As I’ve said in a couple of my past entries, I’ve been writing articles for FoxTalk 2.0 and FoxPro Advisor. I think as a community it’s important that we support these publications by subscribing to them and/or writing articles for them. They provide a lot of bang for the buck and the quality of the Visual FoxPro material they present is top-notch; written by some of the greatest Visual FoxPro developers in the world.
GDI+ series in FoxTalk 2.0
For FoxTalk 2.0, I’ve been doing a series on GDI+ and in the latest article, “GDI+ on VFP9 Forms: Working with Images”, I show a number of advanced techniques for manipulating and displaying images and for rendering content directly on a Visual FoxPro form without painting over the controls. This article builds on the techniques presented in the first article, and I can tell you, modesty aside, that this second article blows the lid off. And, I’m just getting started… so if you’re a FoxTalk 2.0 subscriber look forward to more articles on GDI+ and its use in Visual FoxPro. And if you’re not a subscriber, I urge you to consider it.
Dave Stevenson is my editor at FoxTalk 2.0, and he works long and hard on these articles to make sure that they are not only grammatically correct, but technically sound as well. More than a few of the good ideas that have been presented in my articles came from suggestions Dave made.
One of the things I like best about FoxTalk 2.0 is their willingness to provide some of the really valuable content to the Visual FoxPro Community for free online (it’s usually the issue’s feature article). For instance, last month they provided my article, “GDI+ on VFP 9 Forms: Solving the Paint Problem“, and then this month they freely provided “Extending the Report Builder’s Multiple Selection Dialog” by Colin Nichols. You can find even more free FoxTalk articles from months and years past by doing an online search (Google, MSN, Yahoo, etc.). FoxTalk has been doing this for a long time, and I really feel they deserve our support. Enough said.
FLL series in FoxPro Advisor
For FoxPro Advisor (FPA) I’ve been doing a series on FLL creation and use. FLLs are Dynamic-Link Libraries written in C\C++ that access the Visual FoxPro API (180 + functions). You can do some absolutely amazing things with FLLs in Visual FoxPro and hopefully a few of the FLLs I’ve provided here on the SPS Blog (such as the vfpencryption.fll) bear that out.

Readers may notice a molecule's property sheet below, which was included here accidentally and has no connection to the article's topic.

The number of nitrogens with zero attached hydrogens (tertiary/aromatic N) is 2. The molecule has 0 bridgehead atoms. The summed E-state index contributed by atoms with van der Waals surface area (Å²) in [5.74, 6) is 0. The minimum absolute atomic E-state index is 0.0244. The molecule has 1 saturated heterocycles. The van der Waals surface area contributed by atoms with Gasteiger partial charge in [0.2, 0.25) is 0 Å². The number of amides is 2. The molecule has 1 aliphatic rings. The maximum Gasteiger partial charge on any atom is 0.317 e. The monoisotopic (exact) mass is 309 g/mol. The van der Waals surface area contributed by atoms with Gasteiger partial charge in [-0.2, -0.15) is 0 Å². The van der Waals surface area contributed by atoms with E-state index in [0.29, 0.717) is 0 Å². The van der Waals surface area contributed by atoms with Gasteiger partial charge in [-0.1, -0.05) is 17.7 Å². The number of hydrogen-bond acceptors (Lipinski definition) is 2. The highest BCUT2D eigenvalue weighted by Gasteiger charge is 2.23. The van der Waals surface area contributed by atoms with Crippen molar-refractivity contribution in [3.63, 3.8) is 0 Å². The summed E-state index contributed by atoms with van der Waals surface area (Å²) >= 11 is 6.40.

My first article, “Create and Use FLLs”, is in this month’s issue of FPA, and I show the reader how to create an FLL in 10 easy steps using Visual C++ 6 or 7. I’m prevented from going into further details about upcoming articles by a NDA, but they’re intense and as a subscriber you definitely get your money’s worth with FPA. As with FoxTalk 2.0, FPA has some of the best and brightest writing for them.
As a writer it’s fun to write for FPA because they sometimes pass your article on to the likes of Tamar Granor and/or Christof Wollenhaupt for editing. There’s nothing like having those two critique your article, ask questions, or offer suggestions. In case you’re wondering, I held my own. 🙂
Worth the price of Admission
FoxTalk 2.0 is a bargain at $139 for print and online subscriptions and $79 for an online only subscription. To get an idea of the kind of content you can expect, there is a Sample Issue pdf online, as well as the free online articles they’ve provided that I mentioned above.
A subscription to FoxPro Advisor is $99 per year and they offer a discount if you subscribe for two years ($90 per year). They also provide some free articles from time to time, but those articles are very seldom indicative of the level of information you will receive in the articles available to subscribers only.
With both of these industry rags, FoxTalk 2.0 and FPA, it’s not just the current issues that make subscriptions valuable, it’s also having access to all of the archives. The Visual FoxPro resources and code that are in the back issues far outweigh the subscription price for a single year any way you slice it.
If you’re already a subscriber to these magazines, then you know what I’m saying is true. And if you’re not yet a subscriber, I hope that I’ve perhaps piqued your interest, and that you may decide to subscribe to one or both. You won’t regret it. Free online resources are great, but sometimes a product or service is well-worth the price of admission.